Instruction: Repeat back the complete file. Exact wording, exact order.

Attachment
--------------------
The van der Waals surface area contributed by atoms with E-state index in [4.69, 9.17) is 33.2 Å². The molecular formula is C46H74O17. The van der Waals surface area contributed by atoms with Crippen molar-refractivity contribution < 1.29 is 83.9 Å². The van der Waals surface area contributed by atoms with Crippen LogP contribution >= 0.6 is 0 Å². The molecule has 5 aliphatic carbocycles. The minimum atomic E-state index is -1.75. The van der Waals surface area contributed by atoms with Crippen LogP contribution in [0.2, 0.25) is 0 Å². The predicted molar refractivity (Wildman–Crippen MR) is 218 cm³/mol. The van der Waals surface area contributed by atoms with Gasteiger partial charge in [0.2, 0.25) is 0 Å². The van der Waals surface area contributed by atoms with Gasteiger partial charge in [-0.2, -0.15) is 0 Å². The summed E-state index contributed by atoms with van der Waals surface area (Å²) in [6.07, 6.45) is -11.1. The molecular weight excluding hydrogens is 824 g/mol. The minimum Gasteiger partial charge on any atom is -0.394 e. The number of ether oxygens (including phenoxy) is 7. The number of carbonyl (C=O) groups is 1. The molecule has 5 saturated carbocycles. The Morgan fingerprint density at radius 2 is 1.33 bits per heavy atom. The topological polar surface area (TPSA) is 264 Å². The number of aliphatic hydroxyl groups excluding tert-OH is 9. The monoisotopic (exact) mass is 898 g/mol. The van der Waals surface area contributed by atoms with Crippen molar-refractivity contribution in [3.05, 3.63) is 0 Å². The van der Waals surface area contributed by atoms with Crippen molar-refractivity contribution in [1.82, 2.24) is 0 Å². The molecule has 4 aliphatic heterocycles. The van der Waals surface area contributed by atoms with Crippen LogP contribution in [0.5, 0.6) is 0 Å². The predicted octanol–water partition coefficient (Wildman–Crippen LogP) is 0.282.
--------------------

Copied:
The van der Waals surface area contributed by atoms with E-state index in [4.69, 9.17) is 33.2 Å². The molecular formula is C46H74O17. The van der Waals surface area contributed by atoms with Crippen molar-refractivity contribution < 1.29 is 83.9 Å². The van der Waals surface area contributed by atoms with Crippen LogP contribution >= 0.6 is 0 Å². The molecule has 5 aliphatic carbocycles. The minimum atomic E-state index is -1.75. The van der Waals surface area contributed by atoms with Crippen LogP contribution in [0.2, 0.25) is 0 Å². The predicted molar refractivity (Wildman–Crippen MR) is 218 cm³/mol. The van der Waals surface area contributed by atoms with Gasteiger partial charge in [0.2, 0.25) is 0 Å². The van der Waals surface area contributed by atoms with Gasteiger partial charge in [-0.2, -0.15) is 0 Å². The summed E-state index contributed by atoms with van der Waals surface area (Å²) in [6.07, 6.45) is -11.1. The molecular weight excluding hydrogens is 824 g/mol. The minimum Gasteiger partial charge on any atom is -0.394 e. The number of ether oxygens (including phenoxy) is 7. The number of carbonyl (C=O) groups is 1. The molecule has 5 saturated carbocycles. The Morgan fingerprint density at radius 2 is 1.33 bits per heavy atom. The topological polar surface area (TPSA) is 264 Å². The number of aliphatic hydroxyl groups excluding tert-OH is 9. The monoisotopic (exact) mass is 898 g/mol. The van der Waals surface area contributed by atoms with Crippen molar-refractivity contribution in [3.05, 3.63) is 0 Å². The van der Waals surface area contributed by atoms with Crippen molar-refractivity contribution in [1.82, 2.24) is 0 Å². The molecule has 4 aliphatic heterocycles. The van der Waals surface area contributed by atoms with Crippen LogP contribution in [0.5, 0.6) is 0 Å². The predicted octanol–water partition coefficient (Wildman–Crippen LogP) is 0.282.